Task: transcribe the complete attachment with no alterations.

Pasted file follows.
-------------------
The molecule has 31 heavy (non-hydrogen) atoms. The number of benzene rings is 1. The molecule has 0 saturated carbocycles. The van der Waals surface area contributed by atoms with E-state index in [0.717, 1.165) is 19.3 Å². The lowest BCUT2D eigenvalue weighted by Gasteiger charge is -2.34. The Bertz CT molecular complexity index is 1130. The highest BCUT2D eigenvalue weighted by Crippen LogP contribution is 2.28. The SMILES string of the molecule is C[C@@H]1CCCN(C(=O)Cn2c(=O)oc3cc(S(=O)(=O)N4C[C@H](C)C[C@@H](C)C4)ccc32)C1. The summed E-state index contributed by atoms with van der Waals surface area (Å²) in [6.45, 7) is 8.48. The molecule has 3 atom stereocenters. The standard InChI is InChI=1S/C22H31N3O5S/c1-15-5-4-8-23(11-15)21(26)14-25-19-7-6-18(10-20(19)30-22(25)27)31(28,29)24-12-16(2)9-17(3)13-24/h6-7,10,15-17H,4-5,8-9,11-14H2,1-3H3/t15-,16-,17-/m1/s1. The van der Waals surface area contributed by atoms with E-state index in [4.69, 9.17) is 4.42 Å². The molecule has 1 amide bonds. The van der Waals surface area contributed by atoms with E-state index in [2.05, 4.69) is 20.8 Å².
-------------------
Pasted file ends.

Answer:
The molecule has 31 heavy (non-hydrogen) atoms. The number of benzene rings is 1. The molecule has 0 saturated carbocycles. The van der Waals surface area contributed by atoms with E-state index in [0.717, 1.165) is 19.3 Å². The lowest BCUT2D eigenvalue weighted by Gasteiger charge is -2.34. The Bertz CT molecular complexity index is 1130. The highest BCUT2D eigenvalue weighted by Crippen LogP contribution is 2.28. The SMILES string of the molecule is C[C@@H]1CCCN(C(=O)Cn2c(=O)oc3cc(S(=O)(=O)N4C[C@H](C)C[C@@H](C)C4)ccc32)C1. The summed E-state index contributed by atoms with van der Waals surface area (Å²) in [6.45, 7) is 8.48. The molecule has 3 atom stereocenters. The standard InChI is InChI=1S/C22H31N3O5S/c1-15-5-4-8-23(11-15)21(26)14-25-19-7-6-18(10-20(19)30-22(25)27)31(28,29)24-12-16(2)9-17(3)13-24/h6-7,10,15-17H,4-5,8-9,11-14H2,1-3H3/t15-,16-,17-/m1/s1. The van der Waals surface area contributed by atoms with E-state index in [4.69, 9.17) is 4.42 Å². The molecule has 1 amide bonds. The van der Waals surface area contributed by atoms with E-state index in [2.05, 4.69) is 20.8 Å².